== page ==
Keyboard Shortcuts

Intro | Command | Navigation

A brief introduction

Why Should I Use These Shortcuts?

If nothing else, keyboard shortcuts greatly increase your speed and efficiency at the computer by cutting down on the number of times you need to take your hands from the keys to use the mouse.  They’re especially helpful in word processing.  From navigating and selecting to cutting and pasting, keyboard shortcuts will make your computer time more productive and more fun!  Besides, they look cool as all get out.


Keyboard Shortcuts

Where Can I Use These Shortcuts?

Many of these commands work the same in Windows as they do in applications like Word or Photoshop.  That is, you can select files and/or folders and use Ctrl+X, Ctrl+C and Ctrl+V to Cut, Copy and Paste them just as you would text in a document.


About The Abbreviations

Throughout this text you’ll see some abbreviations like “Ctrl+X,” which means “while holding down the Control key, press X.”  Most keyboard shortcuts for commands use the Control key.  There are also shortcuts that activate the menu bar, which use the Alt key.  For example, in most Windows applications, Alt+F will drop down the File menu.  Then, all of the options on the File menu can also be selected from the keyboard.  As a very useful example, try “Alt+F, A”, which means “while holding down the Alt key, press F – then, press A.”  The result of this is “Save As,” something you should practice frequently.  (And once you’ve done your “Save As,” which tells you exactly where you are saving your file, you can just do “Ctrl+S” for Save.)

File Menu

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Keyboard Command Shortcuts

in Windows and Windows applications

Keyboard
Action

Command

Result

“Edit” Commands
Ctrl+X
Cut
Removes selected text (or object) and places it on the Clipboard
Ctrl+C
Copy
Duplicates selected text (or object) and places it on the Clipboard
Ctrl+V
Paste
Inserts text (or object) into document or folder
Ctrl+A
Select All
Selects everything in the current document
Ctrl+Z
Undo
Reverses a recent action, as if it hadn’t happened
“File” Commands
Ctrl+N
New
Creates a new file in the current application
Ctrl+O
Open
Opens an existing file
Ctrl+P
Print
Opens the Print dialog box to print a copy of what you’re working on

What is the Clipboard?

The “Clipboard” is an area of computer memory that contains something that has just been copied or cut, and is to be pasted somewhere.  That something may be a number or formula being duplicated in an Excel spreadsheet, a paragraph being moved within a Word document, (or from one document to another) or files being copied to another folder or another drive in Windows.  Whenever you select something and cut or copy it, it goes to the “Clipboard.”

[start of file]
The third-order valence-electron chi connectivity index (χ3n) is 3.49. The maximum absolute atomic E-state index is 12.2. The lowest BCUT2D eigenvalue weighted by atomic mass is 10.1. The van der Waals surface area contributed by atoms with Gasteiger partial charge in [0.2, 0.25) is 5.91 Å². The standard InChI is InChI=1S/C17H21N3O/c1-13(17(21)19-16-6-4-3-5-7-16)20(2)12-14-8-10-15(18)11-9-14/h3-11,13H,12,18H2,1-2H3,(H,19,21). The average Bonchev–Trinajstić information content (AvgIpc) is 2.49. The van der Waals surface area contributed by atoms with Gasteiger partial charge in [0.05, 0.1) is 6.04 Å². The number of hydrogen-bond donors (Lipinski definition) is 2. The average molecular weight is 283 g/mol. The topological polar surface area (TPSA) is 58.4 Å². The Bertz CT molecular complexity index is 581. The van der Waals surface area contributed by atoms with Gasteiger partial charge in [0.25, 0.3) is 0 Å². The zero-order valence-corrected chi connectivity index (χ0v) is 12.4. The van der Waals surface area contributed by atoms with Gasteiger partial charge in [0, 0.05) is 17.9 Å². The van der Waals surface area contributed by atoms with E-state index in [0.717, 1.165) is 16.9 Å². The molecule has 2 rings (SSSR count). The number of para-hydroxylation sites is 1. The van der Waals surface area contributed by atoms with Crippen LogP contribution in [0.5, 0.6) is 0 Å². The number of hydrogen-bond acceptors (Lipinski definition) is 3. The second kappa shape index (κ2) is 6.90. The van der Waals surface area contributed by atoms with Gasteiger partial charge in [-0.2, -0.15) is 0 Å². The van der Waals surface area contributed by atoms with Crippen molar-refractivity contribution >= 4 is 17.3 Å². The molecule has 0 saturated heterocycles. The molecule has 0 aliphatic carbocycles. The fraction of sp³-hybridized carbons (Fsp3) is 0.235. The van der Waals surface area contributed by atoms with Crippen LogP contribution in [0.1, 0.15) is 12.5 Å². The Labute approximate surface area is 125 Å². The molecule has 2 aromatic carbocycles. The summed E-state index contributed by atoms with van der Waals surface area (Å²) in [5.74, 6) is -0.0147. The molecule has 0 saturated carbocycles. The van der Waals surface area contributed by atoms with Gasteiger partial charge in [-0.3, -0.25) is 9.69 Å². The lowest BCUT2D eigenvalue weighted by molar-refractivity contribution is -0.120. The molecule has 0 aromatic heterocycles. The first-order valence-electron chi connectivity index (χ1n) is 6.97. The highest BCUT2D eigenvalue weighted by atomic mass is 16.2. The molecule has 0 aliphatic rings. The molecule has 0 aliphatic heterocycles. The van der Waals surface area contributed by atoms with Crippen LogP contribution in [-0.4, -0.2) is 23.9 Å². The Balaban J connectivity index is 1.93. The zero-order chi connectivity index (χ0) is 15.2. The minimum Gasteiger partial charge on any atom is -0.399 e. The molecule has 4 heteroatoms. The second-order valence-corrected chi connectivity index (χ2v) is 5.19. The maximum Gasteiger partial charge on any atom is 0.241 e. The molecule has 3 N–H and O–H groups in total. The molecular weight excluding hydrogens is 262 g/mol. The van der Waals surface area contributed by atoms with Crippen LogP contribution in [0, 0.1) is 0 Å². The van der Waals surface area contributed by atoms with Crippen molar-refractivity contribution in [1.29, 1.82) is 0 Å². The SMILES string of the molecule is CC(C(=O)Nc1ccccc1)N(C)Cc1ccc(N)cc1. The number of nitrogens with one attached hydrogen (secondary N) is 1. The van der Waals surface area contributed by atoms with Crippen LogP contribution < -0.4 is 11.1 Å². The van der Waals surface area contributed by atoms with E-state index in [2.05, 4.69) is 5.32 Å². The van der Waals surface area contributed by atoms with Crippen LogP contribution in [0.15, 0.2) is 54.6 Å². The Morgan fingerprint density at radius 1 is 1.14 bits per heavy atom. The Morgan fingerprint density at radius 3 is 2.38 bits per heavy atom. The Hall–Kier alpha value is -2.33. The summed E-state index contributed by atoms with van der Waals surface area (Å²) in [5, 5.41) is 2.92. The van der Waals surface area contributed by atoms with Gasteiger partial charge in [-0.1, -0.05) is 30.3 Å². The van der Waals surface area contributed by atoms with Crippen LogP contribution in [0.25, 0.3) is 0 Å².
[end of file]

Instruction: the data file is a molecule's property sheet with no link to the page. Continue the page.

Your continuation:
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Keyboard Navigation Shortcuts

in Windows and Windows applications

Keyboard
Action

Result

Home
Brings the cursor to the beginning of the current line
End
Brings the cursor to the end of the current line
Ctrl+Home
Brings the cursor to the beginning of the document
Ctrl+End
Brings the cursor to the end of the document
Arrow Keys
Left and Right Arrow move through your text one character at a time; Up and Down go one line at a time
Ctrl+Arrow
The Control key speeds up your arrow key so that Left and Right move from one word to the next; Up and Down from one paragraph to the next (generally)

Keys for navigation

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Navigating and Selecting from the Keyboard

in Windows and Windows applications

Many of these concepts are useful in applications like Excel and others, but the best way to illustrate navigating and selecting from the keyboard is in word processing

Try out the Keyboard Navigation Shortcuts on the enclosed chart.  You can use any document you have of one or two pages, with a few paragraphs to play with.  Don’t forget to save an extra copy before you chop one up.  (Use “Alt+F, A”!)

Then, after you’ve had some fun with Keyboard Navigation, you can practice shift-selecting from the keyboard, because you know the Secret Meaning of the Shift key—

Holding down the Shift key means:
“Wherever I go, select.”

You can try this out with the mouse first if you like.  Click somewhere in your document, hold down the Shift key and then click somewhere else.  Everything between the first click and the shift-click will be selected.  Then, try using Shift with some other key combinations, like Shift+Ctrl+Arrow to select a word or two or three, or Shift+Home to select the whole line (very useful if you don’t like what you just typed).

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